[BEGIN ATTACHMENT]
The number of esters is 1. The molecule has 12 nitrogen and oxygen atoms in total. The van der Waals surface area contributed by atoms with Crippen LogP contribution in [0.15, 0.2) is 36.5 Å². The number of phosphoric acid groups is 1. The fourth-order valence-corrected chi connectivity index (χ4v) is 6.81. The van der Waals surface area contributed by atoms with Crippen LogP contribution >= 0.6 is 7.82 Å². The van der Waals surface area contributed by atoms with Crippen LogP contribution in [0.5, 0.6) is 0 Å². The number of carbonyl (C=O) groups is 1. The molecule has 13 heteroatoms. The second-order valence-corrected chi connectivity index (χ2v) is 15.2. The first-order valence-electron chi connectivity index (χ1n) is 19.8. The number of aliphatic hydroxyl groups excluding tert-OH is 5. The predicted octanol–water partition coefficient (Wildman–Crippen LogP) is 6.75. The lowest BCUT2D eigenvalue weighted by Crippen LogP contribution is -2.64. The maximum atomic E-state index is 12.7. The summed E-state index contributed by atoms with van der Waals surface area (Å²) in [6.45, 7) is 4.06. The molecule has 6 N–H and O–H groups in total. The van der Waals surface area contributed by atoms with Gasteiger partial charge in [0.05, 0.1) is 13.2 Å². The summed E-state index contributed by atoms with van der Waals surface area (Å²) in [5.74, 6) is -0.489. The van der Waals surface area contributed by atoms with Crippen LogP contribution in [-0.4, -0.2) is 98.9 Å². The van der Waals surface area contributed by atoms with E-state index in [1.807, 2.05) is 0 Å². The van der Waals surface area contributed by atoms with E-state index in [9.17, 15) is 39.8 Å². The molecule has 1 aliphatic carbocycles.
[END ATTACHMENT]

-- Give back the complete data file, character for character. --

The number of esters is 1. The molecule has 12 nitrogen and oxygen atoms in total. The van der Waals surface area contributed by atoms with Crippen LogP contribution in [0.15, 0.2) is 36.5 Å². The number of phosphoric acid groups is 1. The fourth-order valence-corrected chi connectivity index (χ4v) is 6.81. The van der Waals surface area contributed by atoms with Crippen LogP contribution >= 0.6 is 7.82 Å². The van der Waals surface area contributed by atoms with Crippen LogP contribution in [0.5, 0.6) is 0 Å². The number of carbonyl (C=O) groups is 1. The molecule has 13 heteroatoms. The second-order valence-corrected chi connectivity index (χ2v) is 15.2. The first-order valence-electron chi connectivity index (χ1n) is 19.8. The number of aliphatic hydroxyl groups excluding tert-OH is 5. The predicted octanol–water partition coefficient (Wildman–Crippen LogP) is 6.75. The lowest BCUT2D eigenvalue weighted by Crippen LogP contribution is -2.64. The maximum atomic E-state index is 12.7. The summed E-state index contributed by atoms with van der Waals surface area (Å²) in [6.45, 7) is 4.06. The molecule has 6 N–H and O–H groups in total. The van der Waals surface area contributed by atoms with Gasteiger partial charge in [0.05, 0.1) is 13.2 Å². The summed E-state index contributed by atoms with van der Waals surface area (Å²) in [5.74, 6) is -0.489. The van der Waals surface area contributed by atoms with Crippen LogP contribution in [-0.4, -0.2) is 98.9 Å². The van der Waals surface area contributed by atoms with E-state index in [1.807, 2.05) is 0 Å². The van der Waals surface area contributed by atoms with E-state index in [9.17, 15) is 39.8 Å². The molecule has 1 aliphatic carbocycles.